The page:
There’s something afoot among the judges in Thunder Bay. Madam Justice Helen Pierce and Mr. Justice George Smith, colleagues on the Superior Court in that city, have both released rulings in which they have complained about what they call “pyramid billing”. This apparently refers to the practice of “hiving off” (to use Justice Pierce’s expression) overhead expenses and charging them separately as fee items in order to “enhance” the hourly rate of the lawyer.
Justice Pierce’s remarks appeared in Beerthuizen et al v. West Arthur Place while those of Justice Smith can be found in Paulin v. P.C.M. Collections Limited (Professional Collection Management).
Both decisions concerned awards of costs. In Beerthuizen, a personal injury action, a jury had dismissed the plaintiffs’ action in the fourth week of trial. Pierce J. agreed that the defendant was entitled to costs, but one component of the costs sought by the defendant was for the services of a law clerk. Justice Pierce observed:
There is no indication of her education, training or function in relation to the conduct of the litigation. A review of the dockets suggests that she performed secretarial functions such as making and receiving telephone calls, collating material and the like. Claims for her services at $85 per hour are disallowed.
Her Honour also disallowed some other expenses that the defence had claimed, including the cost of a “legal assistant” and a “litigation analyst”. She also disallowed disbursements for long distance charges, courier, facsimile, laser printing, postage and computerized legal research, on the basis that the tariff did not provide for them.
Speaking more generally, Pierce J. explained her concerns about “pyramid billing”:
Except as authorized by the Rules of Civil Procedure or the jurisprudence, claims for a lawyer’s staff fall under his hourly rate which contemplates overhead. Overhead includes staff. Counsel ought not to enhance his true hourly rate by hiving off overhead costs and charging staff time separately This “pyramid technique” of claiming costs is not contemplated either by the rules or by the jurisprudence and can only serve to inflate a bill of costs beyond what is reasonable to recover from the opposing party.
The decision in Beerthuizen was dated January 8. Three days later, on January 11, Justice Smith released his reasons in Paulin. It was a much shorter trial (three days), this time won by the plaintiff. But Smith J.’s criticisms of “pyramid billing” bore a strong resemblance to his colleague’s comments in Beerthuizen. He said:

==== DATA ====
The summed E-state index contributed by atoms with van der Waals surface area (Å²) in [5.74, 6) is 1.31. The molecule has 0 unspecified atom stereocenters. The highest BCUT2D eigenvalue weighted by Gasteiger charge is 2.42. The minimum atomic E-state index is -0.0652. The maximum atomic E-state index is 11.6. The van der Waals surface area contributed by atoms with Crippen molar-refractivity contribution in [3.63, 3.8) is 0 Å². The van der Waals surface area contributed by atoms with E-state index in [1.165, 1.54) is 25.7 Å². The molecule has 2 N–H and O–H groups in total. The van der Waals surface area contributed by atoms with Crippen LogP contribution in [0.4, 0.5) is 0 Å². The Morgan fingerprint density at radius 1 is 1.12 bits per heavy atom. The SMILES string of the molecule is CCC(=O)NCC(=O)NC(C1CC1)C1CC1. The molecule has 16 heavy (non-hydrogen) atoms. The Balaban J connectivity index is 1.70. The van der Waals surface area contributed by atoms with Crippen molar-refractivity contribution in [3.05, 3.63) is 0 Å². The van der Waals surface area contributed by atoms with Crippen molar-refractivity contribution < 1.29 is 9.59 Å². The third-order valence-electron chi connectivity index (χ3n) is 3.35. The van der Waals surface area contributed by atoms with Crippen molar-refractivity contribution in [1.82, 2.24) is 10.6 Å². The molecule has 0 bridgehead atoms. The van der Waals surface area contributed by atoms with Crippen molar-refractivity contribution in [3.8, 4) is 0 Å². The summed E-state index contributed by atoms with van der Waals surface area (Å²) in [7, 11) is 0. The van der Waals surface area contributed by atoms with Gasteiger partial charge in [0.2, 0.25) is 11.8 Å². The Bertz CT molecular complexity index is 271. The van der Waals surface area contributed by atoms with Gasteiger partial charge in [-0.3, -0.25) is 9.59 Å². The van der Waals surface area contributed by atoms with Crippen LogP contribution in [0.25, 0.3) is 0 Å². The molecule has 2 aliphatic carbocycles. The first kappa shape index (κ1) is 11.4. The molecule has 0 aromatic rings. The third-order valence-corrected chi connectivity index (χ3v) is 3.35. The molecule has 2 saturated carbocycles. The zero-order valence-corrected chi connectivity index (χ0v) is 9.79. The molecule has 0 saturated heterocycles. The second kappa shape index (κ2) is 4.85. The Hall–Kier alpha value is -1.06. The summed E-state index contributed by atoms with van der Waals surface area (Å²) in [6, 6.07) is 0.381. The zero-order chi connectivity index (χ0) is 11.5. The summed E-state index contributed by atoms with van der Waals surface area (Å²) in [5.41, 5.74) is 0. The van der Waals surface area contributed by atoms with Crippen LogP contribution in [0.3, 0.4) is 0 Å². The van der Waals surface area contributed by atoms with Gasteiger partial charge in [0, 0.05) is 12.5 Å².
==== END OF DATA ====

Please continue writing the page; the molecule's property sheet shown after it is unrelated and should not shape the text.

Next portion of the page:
20] Pyramid or cumulative billing of this nature is not uncommon. Prior to the inception of this practice Bills of Cost included only the time of the solicitor having carriage of the file. Secretarial costs and office overhead was subsumed in the solicitor’s hourly rate. Now it is frequently added to the Bill as either the work of a law clerk or as a disbursement.
 This practice has increased the size of Bills of Cost to such a degree that I am often left wondering how any client of average means could possibly afford to litigate.
 The effect of this practice has been to restrict access to justice to those possessing above average financial resources.
 Before the cost regime was modified by the introduction of the costs grid, costs were dealt with quickly and modestly. Now, it is not uncommon to see large cost briefs involving hours of work that inevitably get charged to the client.
 Costs have spiraled out of control. It is time for the courts to send a message to the Bar that no matter how much time is spent on a file, reasonable limits will be imposed by the courts. If law firms engage in cumulative or pyramid billing this is something that ultimately they will have to resolve and justify with their clients. The cost regime should not be viewed as a way to pass on to an unsuccessful litigant excessive charges.
 Mr. Justice Killeen in Pagnotta v. Brown has this to say about escalating costs and proportionality:
From my perspective, if lawyers wish to expend such grossly inordinate amounts of billable hours on relatively routine cases, they may feel free to do so subject to their client’s approval, but they cannot expect judges to encourage such inefficient expenditures of time when their costs are to be fixed following trial. Judges and assessment officers have a duty to fix or assess costs at reasonable amounts and in this process they have a duty to make sure that the hours spent can be reasonably justified. The losing party is not to be treated as a money tree to be plucked willy nilly by the winner of the contest.
 The Bill of Costs in the case at bar includes time for 9 individuals described as ‘Law Clerks’. The credentials of these individuals are unknown as is the nature of the work that each performed. The hourly rates for these individuals ranges from $20 to $90 per hour.
 I am not prepared to accept any Bill of Costs that includes the time of a ‘law clerk’ unless precise details of the qualifications and work performed by that individual are provided. A ‘law clerk’ is not a person performing secretarial work. It is someone possessing the necessary training and qualifications and someone who has performed non-secretarial work on a file.
The comments of Pierce and Smith JJ. strongly suggest that counsel seeking to recover costs for time expended by law clerks should spend some time spelling out the qualifications of the clerk, as well as the nature of the work that he or she performed on the file.